Fraxinus pennsylvanica Marsh.

  • Family: Oleaceae (olive, ash, privet, etc.)
  • Common name: green ash
  • Synonyms: F. smallii, F. campestris, F. darlingtonii, F. lanceolata, several named varieties of F. pennsylvanica

    Tree to 20 m (65 ft) tall and 60 cm (2 ft) diameter with dense crown. Bark gray-brown, divided into narrow scaly ridges, with reddish-brown inner layer. Twigs gray, thick, with raised leaf scars nearly straight across the top. Buds rounded, reddish-brown, finely hairy, slightly above the leaf base or scar. Leaves opposite, pinnately compound, 15-20 cm (6-8 in) long. Leaflets usually 7 (5-9), short-stalked, lanceolate or ovate, acuminate, usually toothed but sometimes entire, 5-13 cm (2-5 in) long and 2.5-4 cm (1-1.6 in) wide, glabrous shiny green above, paler and usually slightly hairy below. Flowers very small, numerous, green, in small branching clusters on twigs in early spring. Fruits samaras hanging in clusters, 3-5 cm (1.2-2 in) long, with narrow wing extending nearly to the base of the narrow body.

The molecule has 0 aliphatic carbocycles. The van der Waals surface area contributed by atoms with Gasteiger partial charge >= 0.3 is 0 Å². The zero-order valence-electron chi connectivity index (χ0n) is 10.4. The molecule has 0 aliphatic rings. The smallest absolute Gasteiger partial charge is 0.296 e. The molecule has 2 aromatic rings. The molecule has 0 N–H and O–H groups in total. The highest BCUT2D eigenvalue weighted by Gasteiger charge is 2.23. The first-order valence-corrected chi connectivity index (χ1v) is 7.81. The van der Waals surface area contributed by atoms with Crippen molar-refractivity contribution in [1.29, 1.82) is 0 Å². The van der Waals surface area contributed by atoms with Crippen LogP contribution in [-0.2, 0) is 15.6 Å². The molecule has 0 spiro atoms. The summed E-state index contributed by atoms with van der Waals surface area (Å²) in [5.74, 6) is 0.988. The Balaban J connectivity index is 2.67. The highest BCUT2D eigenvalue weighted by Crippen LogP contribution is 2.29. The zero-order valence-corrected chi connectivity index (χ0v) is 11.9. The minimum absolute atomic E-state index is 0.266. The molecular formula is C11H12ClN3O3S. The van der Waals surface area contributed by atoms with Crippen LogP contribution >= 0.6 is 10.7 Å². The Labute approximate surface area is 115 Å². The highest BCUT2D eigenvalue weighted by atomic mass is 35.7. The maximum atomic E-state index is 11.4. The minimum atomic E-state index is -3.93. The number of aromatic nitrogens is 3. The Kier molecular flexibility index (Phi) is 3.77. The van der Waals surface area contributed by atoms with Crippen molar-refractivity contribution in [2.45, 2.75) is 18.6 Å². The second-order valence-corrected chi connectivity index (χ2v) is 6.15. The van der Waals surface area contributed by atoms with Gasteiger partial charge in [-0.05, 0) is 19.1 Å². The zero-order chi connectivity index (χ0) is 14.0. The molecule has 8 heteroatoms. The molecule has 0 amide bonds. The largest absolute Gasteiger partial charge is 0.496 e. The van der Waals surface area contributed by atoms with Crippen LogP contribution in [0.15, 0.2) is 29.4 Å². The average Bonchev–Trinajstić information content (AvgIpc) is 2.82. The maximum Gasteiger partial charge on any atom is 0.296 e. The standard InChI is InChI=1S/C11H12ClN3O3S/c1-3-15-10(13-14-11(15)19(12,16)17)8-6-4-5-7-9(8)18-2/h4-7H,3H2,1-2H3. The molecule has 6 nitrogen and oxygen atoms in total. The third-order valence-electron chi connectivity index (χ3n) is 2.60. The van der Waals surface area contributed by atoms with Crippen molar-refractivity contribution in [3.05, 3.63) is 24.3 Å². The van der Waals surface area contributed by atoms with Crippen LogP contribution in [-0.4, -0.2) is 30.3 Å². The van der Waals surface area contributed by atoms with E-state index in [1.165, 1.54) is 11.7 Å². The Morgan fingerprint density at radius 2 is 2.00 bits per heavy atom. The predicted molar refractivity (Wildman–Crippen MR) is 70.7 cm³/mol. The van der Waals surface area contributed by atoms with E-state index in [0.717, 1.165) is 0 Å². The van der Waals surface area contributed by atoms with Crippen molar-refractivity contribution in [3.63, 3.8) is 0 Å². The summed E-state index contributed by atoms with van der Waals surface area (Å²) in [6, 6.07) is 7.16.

Distribution: Native to about the eastern half of the U. S. and adjacent southern Canada.
    Habitat: Usually in floodplain forests and in moist soil.
    NWI status: FACW-
    Comment: The lumber is very similar to white ash and is marketed as such. Fraxinus is the old Latin name for a species of European ash; pennsylvanica refers to Pennsylvania.

    Distribution in Oklahoma:

    Last update: 9/10/99
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